Reading Roundup: February 2015

Will Wonders Never Cease by Douglas Thayer

Thayer's short stories were among some of the first works of Mormon literature that I ever read, and I loved them. I've read almost all of his work during the last decade or so--some I've enjoyed and some I really haven't. I wasn't sure about this book before I read it; the subtitle and the obvious moralizing agenda put me off a bit. However, it turned out to be better than I thought it would be and I actually enjoyed reading it. Some of his books about teenage boys have not felt very realistic too me, but I felt like he got the voice of his protagonist right this time. That was important since this book has a somewhat thin plot and is mostly a character study. I think it would be interesting to hear the same story from the point of view of his mother since she plays such a large role in this book.

I Was Here by Gayle Forman

I really liked Forman's If I Stay when I read it a few years ago, particularly for the way it portrayed family relationships, so I've read a few of her other books since then but haven't liked them quite as much. This one was pretty good in some ways, but in others it didn't quite work for me. Perhaps it's just that I've read so many other similar YA books in the last five years--this one had a lot of the same plot elements that pop up in YA fiction and it didn't feel very original at all.

Joan: The Mysterious Life of the Heretic Who Became a Saint by Donald Spoto

This was our bookclub pick for the month and I was glad to read it because I really didn't know much about Joan of Arc before. Obviously I had heard of her and knew a little about her life, but never felt inclined to read much more about her. This is a very thoroughly researched biography that is written in an accessible style. I also liked the fact that Spoto avoids sensationalizing and speculation about the life of Joan, and even finds ways to look at some of the things that have been said about her in a more fact-based light. This was also a great book to read during the last month while I was studying medieval print culture in my class, since it complemented what I was learning about.

10% Happier by Dan Harris

The tricky thing about writing a memoir is that you have to make your readers care about your life without being so obnoxious that you put them off. Harris' memoir about his newfound love for meditation and mindfulness walks a thin line. On the one hand, he does have a fascinating story about how he was able to use meditation to manage his busy, stressful life and to overcome other bad habits like drug use. On the other hand, stress in his life came from being a fairly high-profile reporter who did a lot of cool travel and had other amazing opportunities that I'll never have. He was also able to directly interview many of the more famous writers about meditation that he reads, which is again an experience that I'll never have. I can see why some people would find this book to be pretentious and annoying--however, I was in a generous mood when I read it and I managed to enjoy it. I've tried meditation a few times and found it to be a positive experience and this book did convince me to give it another shot.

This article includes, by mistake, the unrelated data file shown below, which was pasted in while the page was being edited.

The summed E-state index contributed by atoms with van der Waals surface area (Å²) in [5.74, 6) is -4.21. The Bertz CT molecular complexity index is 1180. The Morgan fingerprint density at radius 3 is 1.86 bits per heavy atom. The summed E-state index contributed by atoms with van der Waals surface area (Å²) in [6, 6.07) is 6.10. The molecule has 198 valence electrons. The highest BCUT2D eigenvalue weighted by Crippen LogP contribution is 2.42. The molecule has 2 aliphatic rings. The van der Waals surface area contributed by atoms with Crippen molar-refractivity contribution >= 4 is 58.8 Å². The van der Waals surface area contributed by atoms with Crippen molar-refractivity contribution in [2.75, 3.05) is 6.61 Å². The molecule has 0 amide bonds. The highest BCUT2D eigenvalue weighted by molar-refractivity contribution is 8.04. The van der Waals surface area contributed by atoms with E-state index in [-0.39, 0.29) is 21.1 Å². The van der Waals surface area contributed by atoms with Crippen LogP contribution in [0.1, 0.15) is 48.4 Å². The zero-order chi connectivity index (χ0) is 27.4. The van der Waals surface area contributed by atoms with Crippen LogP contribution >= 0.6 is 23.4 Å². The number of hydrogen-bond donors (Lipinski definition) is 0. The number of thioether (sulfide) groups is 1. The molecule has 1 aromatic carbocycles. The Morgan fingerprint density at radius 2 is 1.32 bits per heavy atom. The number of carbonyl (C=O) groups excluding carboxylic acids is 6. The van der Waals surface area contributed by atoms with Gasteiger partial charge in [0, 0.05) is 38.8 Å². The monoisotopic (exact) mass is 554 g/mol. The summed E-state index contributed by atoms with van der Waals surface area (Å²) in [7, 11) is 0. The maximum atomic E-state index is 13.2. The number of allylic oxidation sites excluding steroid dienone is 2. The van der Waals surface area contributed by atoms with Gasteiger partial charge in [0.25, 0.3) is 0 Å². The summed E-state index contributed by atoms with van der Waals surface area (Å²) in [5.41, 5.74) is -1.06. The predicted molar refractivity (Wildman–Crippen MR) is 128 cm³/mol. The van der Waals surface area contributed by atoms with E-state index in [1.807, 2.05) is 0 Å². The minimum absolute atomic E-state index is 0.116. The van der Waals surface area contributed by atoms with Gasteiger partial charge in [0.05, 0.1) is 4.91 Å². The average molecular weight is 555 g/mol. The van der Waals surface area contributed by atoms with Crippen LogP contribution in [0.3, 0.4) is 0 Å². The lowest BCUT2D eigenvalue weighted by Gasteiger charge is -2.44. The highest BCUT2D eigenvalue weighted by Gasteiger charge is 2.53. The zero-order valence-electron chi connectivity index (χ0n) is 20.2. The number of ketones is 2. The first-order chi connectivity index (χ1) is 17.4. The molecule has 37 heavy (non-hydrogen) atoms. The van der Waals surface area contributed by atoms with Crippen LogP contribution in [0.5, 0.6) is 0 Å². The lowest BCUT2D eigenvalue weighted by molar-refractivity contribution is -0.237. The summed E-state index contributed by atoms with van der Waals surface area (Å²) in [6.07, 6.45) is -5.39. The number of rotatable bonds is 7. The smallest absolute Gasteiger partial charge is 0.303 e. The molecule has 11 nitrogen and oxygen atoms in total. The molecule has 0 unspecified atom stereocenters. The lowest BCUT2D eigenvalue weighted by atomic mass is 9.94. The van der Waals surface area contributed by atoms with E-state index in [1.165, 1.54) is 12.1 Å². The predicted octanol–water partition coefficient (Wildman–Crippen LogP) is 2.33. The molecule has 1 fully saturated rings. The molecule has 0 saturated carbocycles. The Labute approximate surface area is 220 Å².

Arranged by Catherine McKenzie

I was really sick for a few days and discovered this book available for electronic check-out from my library. It's got a fairly standard chick-lit plot with some little twists. The book was fun and was a great distraction from the flu-of-death that I was battling.

Forgotten by Catherine McKenzie

There was a preview chapter from this book in Arranged and so I decided to read it next (on the second day of my terrible flu). I actually ended up buying this because I couldn't find it available at the library, in print or online. I feel slightly ashamed the the first e-book I've ever bought was basically a literary Twinkie. Thankfully it was cheap. This book had an interesting premise--the protagonist became ill while overseas, and then was stranded after a devastating earthquake in the city where she had been vacationing. By the time she gets home, everyone she knows has decided that she is dead and she has to rebuild her life. I thought that the book didn't really quite live up to its potential--first of all the protagonist was way too shocked that everyone thought she was dead. She was gone for six months and no one heard from her. Weird. There were also way too many plot holes for my taste, and the romance she fell into was a bit too sudden. Obviously I was feeling a lot crankier by the second day of my illness last month--maybe I would have liked this book more if I were in a better mood.

The Other Wes Moore: One Name, Two Fates by Wes Moore

I also thought the premise of this book was interesting, but it also didn't quite live up to it either. The idea was original and I liked the thought of looking at how two boys growing up in similar circumstances could diverge so thoroughly. However, I didn't feel like the author was very introspective and the narrative was also disjointed in too many spots.

Words of Radiance by Brandon Sanderson

This was my first time reading Sanderson, and more than one friend has poked fun at my new-found enthusiasm. I wrote a (trying to be funny) post over at Segullah about my experience, because I've never been much of a fantasy reader, especially not epic fantasy. My only regret about reading this book is that I should have read The Way of Kings first--I didn't think I wanted to take the time, but I now realize that I really could have. Watch for a review of that book at some point during the next few months.


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